Schoenberger: Sure. And as I said before, maybe I would do otherwise nowadays. But back then the statement we made by offering only vino sfuso in carafes was so much more important. I mean, if I want to order a bottle of Montrachet, I’d insist on getting a matching glass to consume it. And I’d insist to be served by a waiter who is also a sommelier. And, of course, if I’d made such a statement by ordering such a super-expensive white wine in public, I’d demand the exact drinking temperature – something only a well tempered wine cellar can provide. But this wasn’t our policy. Wine connoisseurs – self-proclaimed as well as real ones – are of the same breed as cigar smokers. The discussion would start with the question of the night’s wine proposition and it certainly would not end there. If you are willing to spend a fortune for a bottle of vintage wine you have the unwritten right to be treated like a VIP. It gives you a right to rope the waiter or sommelier into an expert discussion about the temperature and the grape as well as the heritage of the wine – and how it matches with the food you’ve ordered. To toss all away that was a major part of the agenda. I personally know a number of chefs and restaurant owners who went bankrupt climbing the Michelin star ladder – simply because they had to invest vast amounts of money into curating a wine cellar that could fulfil the exquisite and eccentric wishes of their customers. Maybe I missed the opportunity to increase my turnovers. But I am very proud that we’ve made a real statement by offering only simple wines that were affordable for everybody in the house.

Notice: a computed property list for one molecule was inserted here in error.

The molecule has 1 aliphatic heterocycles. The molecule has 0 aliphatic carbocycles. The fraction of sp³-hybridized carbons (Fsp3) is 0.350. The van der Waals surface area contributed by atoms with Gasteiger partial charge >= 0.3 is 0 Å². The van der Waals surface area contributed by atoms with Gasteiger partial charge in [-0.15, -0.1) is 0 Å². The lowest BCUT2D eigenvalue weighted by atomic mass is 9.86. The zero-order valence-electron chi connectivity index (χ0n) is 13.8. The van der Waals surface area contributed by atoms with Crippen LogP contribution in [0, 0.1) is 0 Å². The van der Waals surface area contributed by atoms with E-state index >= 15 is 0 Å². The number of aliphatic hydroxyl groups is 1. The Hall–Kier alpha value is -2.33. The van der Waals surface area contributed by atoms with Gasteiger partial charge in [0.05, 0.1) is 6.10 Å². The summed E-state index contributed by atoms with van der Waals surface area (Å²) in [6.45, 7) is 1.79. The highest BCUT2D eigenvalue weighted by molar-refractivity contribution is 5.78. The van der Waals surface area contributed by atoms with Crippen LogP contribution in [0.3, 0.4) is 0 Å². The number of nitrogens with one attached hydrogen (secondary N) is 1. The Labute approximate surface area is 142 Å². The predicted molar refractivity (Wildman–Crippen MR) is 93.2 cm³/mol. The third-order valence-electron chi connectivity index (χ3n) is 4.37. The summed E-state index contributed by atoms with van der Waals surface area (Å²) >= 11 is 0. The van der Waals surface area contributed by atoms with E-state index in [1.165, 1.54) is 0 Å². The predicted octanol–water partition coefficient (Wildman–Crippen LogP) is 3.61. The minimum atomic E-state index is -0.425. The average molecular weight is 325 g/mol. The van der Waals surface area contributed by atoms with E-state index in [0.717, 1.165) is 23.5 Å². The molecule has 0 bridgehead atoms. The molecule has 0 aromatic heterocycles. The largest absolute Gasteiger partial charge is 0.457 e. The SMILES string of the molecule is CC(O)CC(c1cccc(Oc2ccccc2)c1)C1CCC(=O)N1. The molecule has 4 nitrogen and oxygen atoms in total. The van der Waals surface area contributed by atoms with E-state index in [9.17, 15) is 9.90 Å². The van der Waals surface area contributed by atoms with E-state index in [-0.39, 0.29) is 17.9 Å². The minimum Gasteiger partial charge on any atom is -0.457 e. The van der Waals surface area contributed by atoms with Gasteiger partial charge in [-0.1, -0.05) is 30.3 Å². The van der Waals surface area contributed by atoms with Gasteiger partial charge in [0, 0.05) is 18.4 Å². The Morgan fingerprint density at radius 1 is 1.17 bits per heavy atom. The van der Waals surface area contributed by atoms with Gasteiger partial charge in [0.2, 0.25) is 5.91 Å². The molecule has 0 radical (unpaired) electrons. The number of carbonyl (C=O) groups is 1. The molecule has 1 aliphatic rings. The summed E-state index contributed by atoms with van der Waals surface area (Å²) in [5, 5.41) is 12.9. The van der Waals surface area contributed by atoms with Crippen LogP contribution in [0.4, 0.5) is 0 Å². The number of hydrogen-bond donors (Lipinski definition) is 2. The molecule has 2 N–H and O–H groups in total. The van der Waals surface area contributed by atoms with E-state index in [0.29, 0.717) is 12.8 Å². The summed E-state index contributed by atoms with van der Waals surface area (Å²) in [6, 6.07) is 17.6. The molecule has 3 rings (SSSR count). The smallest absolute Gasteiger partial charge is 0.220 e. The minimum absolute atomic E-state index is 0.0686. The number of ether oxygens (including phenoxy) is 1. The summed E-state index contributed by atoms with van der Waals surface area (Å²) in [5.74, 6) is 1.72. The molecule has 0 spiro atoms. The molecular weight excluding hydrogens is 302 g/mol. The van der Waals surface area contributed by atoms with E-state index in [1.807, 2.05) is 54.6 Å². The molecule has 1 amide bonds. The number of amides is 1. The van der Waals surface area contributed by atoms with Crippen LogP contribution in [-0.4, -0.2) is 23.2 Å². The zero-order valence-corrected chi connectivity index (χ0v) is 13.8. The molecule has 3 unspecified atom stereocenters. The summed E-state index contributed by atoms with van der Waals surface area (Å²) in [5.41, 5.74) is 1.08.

Dax: To put it simply: You didn’t want your space taken over by people who thought otherwise.